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(Photo from Flash90)
(Photo from Flash90)

10/27 victim-family ‘disappointed’ with proposed memorial design
Ever since the initial stages of the reveal to the Memorialization Working Group (MWG) of the proposed 10/27 memorial design and theme, I and my family have been adamantly opposed to its dull and lackluster form of memorialization to my parents and the nine other victims of 10/27. I would even go so far as to call it an “embarrassment” to their memories (“10/27 memorial to be built on unity, not unanimity,” Dec. 8).

This proposed “memorial” is a major disappointment on many levels. This minimalistic design does nothing to evoke inspirational feelings nor independent reflection of the event, does not promote personal thought, and lacks visual appeal and draw.

The proposed design has no relationship or tie-in to 10/27 and what occurred, nor to antisemitism. Furthermore, nobody — especially into the future — is going to care one iota about what my parents (or any of the nine other victims) liked to do in their lives, e.g., cook, garden, travel, etc., as will be inscribed into the individual focal point “books of life” kiosks. The only ones who will care are their own family members alive today. By the time a visitor gets to the fourth kiosk, they will be totally bored with what they are reading in those “books of life.” People don’t travel to a memorial to be schooled regarding someone’s “likes.” People go to be inspired and to have an opportunity for unfettered personal reflection and thought based upon the design. This current design promotes neither.

My opinion of the proposed memorial is not meant in any manner as a reflection on Studio Libeskind for this minimalistic design and shallow concept. Studio Libeskind has shown the MWG several examples of wonderful and appropriate memorials it has designed in other locations throughout the world. The studio was surely directed by Tree of Life, Inc. with a specific budget to work within.

Where does the blame lie for such a minimalistic and inappropriate memorial design? As a member of the MWG — which is composed of victim-family members as well as congregational representatives — I, on several occasions throughout the brainstorming process, frequently requested that other designs from other artists be solicited by the MWG. This type of design-decision process has been utilized in many venues throughout the country that have experienced similar tragedies. Unfortunately, this option was not supported and pursued by the MWG. When it became apparent to me that Studio Libeskind was the preferred designer, I requested more than one design/theme/concept from them. Again, my request for overall alternate designs/themes/concepts was not supported by the MWG. There were only some minor design enhancements offered to the already-established theme of the “books of life.”

To me, this “memorial” is a total embarrassment and insult to the lives and memories of our loved ones.

Marc Simon
Washington, Pennsylvania

Feckless college presidents
So, the three presidents of “prestigious” universities would not act on their students’ calls for genocide of Jews — unless violence comes from those calls? (“Harvard, MIT and Penn presidents grilled on antisemitism at congressional hearing,” Dec. 6, online).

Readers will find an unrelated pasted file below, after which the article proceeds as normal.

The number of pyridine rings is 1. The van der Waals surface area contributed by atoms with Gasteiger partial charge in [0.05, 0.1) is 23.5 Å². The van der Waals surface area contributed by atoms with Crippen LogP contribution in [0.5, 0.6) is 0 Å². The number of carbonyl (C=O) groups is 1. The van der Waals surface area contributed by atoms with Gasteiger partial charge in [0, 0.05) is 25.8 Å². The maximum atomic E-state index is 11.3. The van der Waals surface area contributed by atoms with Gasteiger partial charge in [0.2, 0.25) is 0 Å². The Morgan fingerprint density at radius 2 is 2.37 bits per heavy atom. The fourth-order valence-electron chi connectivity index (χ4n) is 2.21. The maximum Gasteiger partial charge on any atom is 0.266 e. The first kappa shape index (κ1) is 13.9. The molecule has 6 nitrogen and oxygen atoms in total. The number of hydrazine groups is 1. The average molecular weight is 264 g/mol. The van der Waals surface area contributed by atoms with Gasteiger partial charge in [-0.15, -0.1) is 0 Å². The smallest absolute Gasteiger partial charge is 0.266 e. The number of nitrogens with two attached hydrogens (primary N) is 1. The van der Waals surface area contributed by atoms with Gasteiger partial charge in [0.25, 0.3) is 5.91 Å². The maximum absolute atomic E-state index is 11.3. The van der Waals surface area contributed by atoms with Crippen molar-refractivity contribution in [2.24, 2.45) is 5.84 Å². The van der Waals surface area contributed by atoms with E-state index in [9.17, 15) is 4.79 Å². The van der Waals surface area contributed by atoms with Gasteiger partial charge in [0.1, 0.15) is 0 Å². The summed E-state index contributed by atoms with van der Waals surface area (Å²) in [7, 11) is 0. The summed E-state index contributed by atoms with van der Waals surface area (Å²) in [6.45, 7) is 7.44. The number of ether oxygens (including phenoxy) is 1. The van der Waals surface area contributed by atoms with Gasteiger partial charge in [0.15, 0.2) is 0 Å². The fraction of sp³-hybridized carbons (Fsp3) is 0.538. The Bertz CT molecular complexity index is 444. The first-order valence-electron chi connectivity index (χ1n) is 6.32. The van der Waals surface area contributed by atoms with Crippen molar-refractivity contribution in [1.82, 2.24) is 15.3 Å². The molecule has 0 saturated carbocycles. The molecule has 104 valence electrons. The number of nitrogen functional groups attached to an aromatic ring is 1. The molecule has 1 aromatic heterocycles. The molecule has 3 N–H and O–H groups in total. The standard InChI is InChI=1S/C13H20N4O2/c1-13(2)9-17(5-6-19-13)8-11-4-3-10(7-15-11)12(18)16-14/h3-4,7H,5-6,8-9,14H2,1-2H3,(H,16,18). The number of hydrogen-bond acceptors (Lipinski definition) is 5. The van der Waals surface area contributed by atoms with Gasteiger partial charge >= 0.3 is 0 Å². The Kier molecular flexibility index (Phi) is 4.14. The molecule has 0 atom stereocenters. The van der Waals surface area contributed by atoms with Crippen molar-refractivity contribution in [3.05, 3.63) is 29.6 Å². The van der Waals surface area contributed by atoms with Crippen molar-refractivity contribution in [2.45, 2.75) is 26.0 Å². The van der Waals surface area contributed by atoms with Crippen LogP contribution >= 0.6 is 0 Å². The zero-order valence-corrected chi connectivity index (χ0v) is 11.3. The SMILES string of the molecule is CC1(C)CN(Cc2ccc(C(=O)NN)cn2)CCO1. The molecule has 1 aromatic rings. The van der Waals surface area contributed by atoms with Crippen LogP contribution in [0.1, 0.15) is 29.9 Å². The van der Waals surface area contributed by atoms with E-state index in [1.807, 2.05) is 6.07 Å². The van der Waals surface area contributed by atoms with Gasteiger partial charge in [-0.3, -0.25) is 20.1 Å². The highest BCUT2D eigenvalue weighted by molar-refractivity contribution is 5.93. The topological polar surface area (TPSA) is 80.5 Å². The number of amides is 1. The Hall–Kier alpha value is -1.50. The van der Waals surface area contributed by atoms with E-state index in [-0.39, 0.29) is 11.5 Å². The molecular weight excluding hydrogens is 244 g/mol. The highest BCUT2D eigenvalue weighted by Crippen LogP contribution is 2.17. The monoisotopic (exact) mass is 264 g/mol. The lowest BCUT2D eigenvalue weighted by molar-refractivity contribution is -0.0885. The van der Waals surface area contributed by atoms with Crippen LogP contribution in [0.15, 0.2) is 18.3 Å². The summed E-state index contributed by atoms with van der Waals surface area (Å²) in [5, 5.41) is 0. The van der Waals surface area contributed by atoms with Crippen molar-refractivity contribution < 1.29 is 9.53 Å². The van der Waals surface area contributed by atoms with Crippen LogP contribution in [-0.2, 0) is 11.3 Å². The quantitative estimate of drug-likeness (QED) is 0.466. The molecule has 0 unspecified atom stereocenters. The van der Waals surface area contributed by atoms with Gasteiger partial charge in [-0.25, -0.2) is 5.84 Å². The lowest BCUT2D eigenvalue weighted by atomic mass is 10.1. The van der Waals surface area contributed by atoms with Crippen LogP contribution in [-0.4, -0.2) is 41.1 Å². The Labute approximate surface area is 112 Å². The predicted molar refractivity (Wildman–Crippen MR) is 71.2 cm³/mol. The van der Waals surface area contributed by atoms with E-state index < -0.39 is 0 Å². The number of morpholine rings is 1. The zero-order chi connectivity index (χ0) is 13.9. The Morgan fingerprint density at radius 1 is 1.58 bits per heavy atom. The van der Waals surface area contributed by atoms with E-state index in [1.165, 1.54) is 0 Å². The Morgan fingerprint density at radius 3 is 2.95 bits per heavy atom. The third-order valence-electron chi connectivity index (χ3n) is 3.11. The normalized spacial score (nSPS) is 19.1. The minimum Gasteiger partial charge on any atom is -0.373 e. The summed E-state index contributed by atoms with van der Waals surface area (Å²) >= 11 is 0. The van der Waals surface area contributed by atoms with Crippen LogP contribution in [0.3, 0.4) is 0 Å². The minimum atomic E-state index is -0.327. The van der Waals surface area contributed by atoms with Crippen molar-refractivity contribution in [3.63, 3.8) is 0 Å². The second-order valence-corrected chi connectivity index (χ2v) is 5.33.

No surprise here. Colleges are a hotbed for extreme ideology, and Harvard, University of Pennsylvania and MIT are no exception. Someone should ask Harvard President Claudine Gay, or Penn’s now-former President Liz Magill, or MIT President Sally Kornbluth if they would act on students chanting for the deaths of Black people, or any other minority group, before any physical acts of violence occur. They indicated they would not do that for Jewish students. Someone should ask these women why they are allowing their students to essentially advocate for rape, murder and torture. How would they feel if they were Hamas’ victims? And these three presidents are just the public face of academia. Many more college presidents feel the same way or are condoning this behavior. They are weak, feckless and do not wish to take on their students or faculty.

There are easy solutions to this problem. First of all, eliminate all government funding to pay for college education. This will force these schools to make some hard decisions. Our tax dollars will no longer support hate speech against Jews or anyone else. Second, abolish tenure so that professors are accountable for what and how they teach. Third, there should be a 50% tax on all overseas donations to these schools. This will hinder hostile regimes from making large donations.

Finally Jewish alum should cut off donations to these schools. Jewish parents should be looking at schools that are safe for their children to attend — mostly Jewish colleges and universities. We as Jews need to be proud, courageous, stand up for ourselves and “do more Jewish.”

Andrew Neft
Upper St. Clair

Editor’s note: Following backlash after last week’s congressional hearing on antisemitism, Claudine Gay released a statement saying that calls for violence against Jews, or any other religious or ethnic group, have no place at Harvard. Liz Magill also released a statement saying a that a call for the genocide of Jewish people would be considered harassment or intimidation at Penn. As of press time, Sally Kornbluth had not released a statement on her testimony.

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